Four Women Who Are Making a Difference: Across the Merrimack Valley, women fill the corner offices and boardrooms in all types of professions and businesses. Here is a look at four female leaders who are making a difference in the workplace each day.
DEEDEE O’BRIEN – Executive Director, Ironstone Farm
Deedee O’Brien’s steadfast love of horses was evident at a young age.
Growing up in Lowell, there was a farm down the street from her house. As soon as she was old enough to cross the street by herself, she would often go and look at the horses in the fields. As a teen, she began helping at the farm and spending even more time there with the animals.
Shortly before graduating from high school, she arrived at the farm to find that her favorite horse, Little Abby Rose, had been sold and was being loaded into a trailer for the ride to a new home. Sobbing, she rushed to her house and told her parents the devastating news.
Her father spoke to the owners. For $400, he bought her the horse. Today, horses remain part of O’Brien’s family.
O’Brien, 66, first arrived at Andover’s Ironstone Farm in 1972. She was looking for a place to board her horse as she moved back to Lowell from college in New Hampshire to care for her ailing father. Richard Donovan, the farm’s founder, allowed her to work off the cost of boarding Little Abby Rose by helping him care for his racing horses.
She never left.
In 1976, O’Brien worked at a camp for kids with special needs. One day, she brought her charges to Ironstone. The trip was a success and word began to spread. Similar organizations inquired about visits. Soon, a free weekly program for special needs clients was established. O’Brien and Donovan gave lessons for riders without disabilities to help fund the program.
By the mid-1980s, about 100 riders were attending the program. Donovan and O’Brien started the nonprofit Challenge Unlimited to offer beneficial therapy for individuals with physical, emotional and cognitive disabilities. Today, the clients include veterans struggling with post-traumatic stress disorder or anxiety, patients battling cancer, and seniors with dementia or Alzheimer’s.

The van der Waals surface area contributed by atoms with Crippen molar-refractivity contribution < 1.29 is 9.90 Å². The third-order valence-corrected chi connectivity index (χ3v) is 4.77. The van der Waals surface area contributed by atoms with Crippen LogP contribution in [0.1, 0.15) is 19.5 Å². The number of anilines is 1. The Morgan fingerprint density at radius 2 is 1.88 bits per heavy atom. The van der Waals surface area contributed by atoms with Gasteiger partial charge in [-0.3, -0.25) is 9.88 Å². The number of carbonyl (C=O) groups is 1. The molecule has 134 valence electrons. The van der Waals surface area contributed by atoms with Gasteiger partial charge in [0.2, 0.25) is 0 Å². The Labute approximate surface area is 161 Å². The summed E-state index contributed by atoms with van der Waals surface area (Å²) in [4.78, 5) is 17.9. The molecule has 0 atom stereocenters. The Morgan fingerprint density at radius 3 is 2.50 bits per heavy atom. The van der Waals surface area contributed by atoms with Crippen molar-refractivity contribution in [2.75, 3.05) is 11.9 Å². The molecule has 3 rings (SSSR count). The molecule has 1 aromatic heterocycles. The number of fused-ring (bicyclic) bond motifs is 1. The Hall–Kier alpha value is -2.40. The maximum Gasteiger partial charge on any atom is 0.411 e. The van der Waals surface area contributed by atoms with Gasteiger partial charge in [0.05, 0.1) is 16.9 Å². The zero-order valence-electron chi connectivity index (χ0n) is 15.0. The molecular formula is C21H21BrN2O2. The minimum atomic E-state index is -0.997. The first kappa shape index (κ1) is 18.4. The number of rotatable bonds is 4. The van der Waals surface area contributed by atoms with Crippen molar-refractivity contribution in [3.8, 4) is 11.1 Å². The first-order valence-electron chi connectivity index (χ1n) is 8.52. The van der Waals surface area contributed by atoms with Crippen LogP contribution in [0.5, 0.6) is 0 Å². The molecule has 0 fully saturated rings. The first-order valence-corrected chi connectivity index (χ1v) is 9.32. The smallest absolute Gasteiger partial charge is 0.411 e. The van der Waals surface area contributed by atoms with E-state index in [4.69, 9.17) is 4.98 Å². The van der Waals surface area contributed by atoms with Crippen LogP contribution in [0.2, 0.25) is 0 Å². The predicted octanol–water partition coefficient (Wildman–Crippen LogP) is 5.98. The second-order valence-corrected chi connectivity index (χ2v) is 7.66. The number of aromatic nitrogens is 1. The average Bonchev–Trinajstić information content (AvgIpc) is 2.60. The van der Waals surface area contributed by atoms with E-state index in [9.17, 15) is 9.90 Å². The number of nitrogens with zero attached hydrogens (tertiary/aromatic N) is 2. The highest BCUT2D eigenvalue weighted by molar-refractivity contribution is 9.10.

Ironstone Therapy, a nonprofit affiliate of Challenge Unlimited, was founded in 1997. Its licensed hippotherapists use horseback riding as a way to improve physical, occupational and speech issues.
Ironstone Farm has 35 horses, and an average of 400 to 450 clients visit the 19-acre farm each week.
The farm has a $1 million annual budget, 50 percent of which must come from fundraising.
With an unwavering dedication and drive, she has spent her career developing Ironstone Farm and its therapeutic programs. The campus has grown, too.
A capital campaign raised the money to renovate a building that serves as the main barn and as a location for therapy sessions. A house was purchased with the intent to grow programs and staff. There are plans to turn the original farmhouse into a veterans center and to build a new tack room. O’Brien recently returned from a trip to Israel, where she finalized the formation of an exchange program with Red Mountain Therapeutic Riding Center, a similar organization with the same mission.
Donovan died in 2015 and O’Brien is following in his legacy. He was her mentor, best friend and business partner, she says, and the farm wouldn’t exist as it does today without him. When presented with a challenge or given an idea on how to expand or improve a program, he was determined to make it happen.
“He was the ‘never say never’ person,” O’Brien says. “I got it from him. That was Dick. That was his spirit.”
O’Brien’s life at Ironstone Farm has included “a lot of goose bump moments” — profound, defining times that have highlighted the organization’s impact on the lives of its clients and their families, O’Brien says. There was an artist who attended a one-day retreat for cancer patients. The visit had such an impact on her that she left some of her paintings to the farm when she died. And then there was the senior with memory impairment who participated in the “touch therapy” program with the horses. The man was nonverbal, so he never spoke to anyone. Yet, during his trips to the farm, he talked to the horses. Soon his son was meeting him each week and the two were able to engage in conversations again. The son called O’Brien to thank the staff for giving back his father.
Check back in a couple days for the final part of this series, with Anita Worden, Co-CEO, Yaskawa-Solectria Solar.